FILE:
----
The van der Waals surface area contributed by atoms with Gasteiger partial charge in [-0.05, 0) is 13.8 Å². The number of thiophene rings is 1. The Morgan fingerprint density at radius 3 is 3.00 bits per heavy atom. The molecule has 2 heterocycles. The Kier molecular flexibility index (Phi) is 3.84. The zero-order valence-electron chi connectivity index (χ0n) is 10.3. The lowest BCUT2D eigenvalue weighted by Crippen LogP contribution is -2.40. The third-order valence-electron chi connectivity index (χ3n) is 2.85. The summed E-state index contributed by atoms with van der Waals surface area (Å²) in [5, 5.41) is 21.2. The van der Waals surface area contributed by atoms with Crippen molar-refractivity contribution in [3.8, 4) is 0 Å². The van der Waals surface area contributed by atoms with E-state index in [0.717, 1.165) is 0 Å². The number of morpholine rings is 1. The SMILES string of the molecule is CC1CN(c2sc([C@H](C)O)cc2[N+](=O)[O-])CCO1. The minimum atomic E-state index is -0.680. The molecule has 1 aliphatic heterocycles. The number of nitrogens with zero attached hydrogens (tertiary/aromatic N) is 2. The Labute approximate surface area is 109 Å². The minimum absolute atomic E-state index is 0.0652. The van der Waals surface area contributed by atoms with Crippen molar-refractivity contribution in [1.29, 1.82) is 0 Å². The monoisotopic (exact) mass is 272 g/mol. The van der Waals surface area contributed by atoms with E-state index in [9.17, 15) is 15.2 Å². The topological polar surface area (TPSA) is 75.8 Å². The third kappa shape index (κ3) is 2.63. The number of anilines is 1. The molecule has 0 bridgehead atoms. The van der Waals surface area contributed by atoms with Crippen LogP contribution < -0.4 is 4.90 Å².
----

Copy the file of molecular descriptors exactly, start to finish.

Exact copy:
The van der Waals surface area contributed by atoms with Gasteiger partial charge in [-0.05, 0) is 13.8 Å². The number of thiophene rings is 1. The Morgan fingerprint density at radius 3 is 3.00 bits per heavy atom. The molecule has 2 heterocycles. The Kier molecular flexibility index (Phi) is 3.84. The zero-order valence-electron chi connectivity index (χ0n) is 10.3. The lowest BCUT2D eigenvalue weighted by Crippen LogP contribution is -2.40. The third-order valence-electron chi connectivity index (χ3n) is 2.85. The summed E-state index contributed by atoms with van der Waals surface area (Å²) in [5, 5.41) is 21.2. The van der Waals surface area contributed by atoms with Crippen molar-refractivity contribution in [3.8, 4) is 0 Å². The van der Waals surface area contributed by atoms with E-state index in [0.717, 1.165) is 0 Å². The number of morpholine rings is 1. The SMILES string of the molecule is CC1CN(c2sc([C@H](C)O)cc2[N+](=O)[O-])CCO1. The minimum atomic E-state index is -0.680. The molecule has 1 aliphatic heterocycles. The number of nitrogens with zero attached hydrogens (tertiary/aromatic N) is 2. The Labute approximate surface area is 109 Å². The minimum absolute atomic E-state index is 0.0652. The van der Waals surface area contributed by atoms with Crippen molar-refractivity contribution in [1.29, 1.82) is 0 Å². The monoisotopic (exact) mass is 272 g/mol. The van der Waals surface area contributed by atoms with E-state index in [9.17, 15) is 15.2 Å². The topological polar surface area (TPSA) is 75.8 Å². The third kappa shape index (κ3) is 2.63. The number of anilines is 1. The molecule has 0 bridgehead atoms. The van der Waals surface area contributed by atoms with Crippen LogP contribution < -0.4 is 4.90 Å².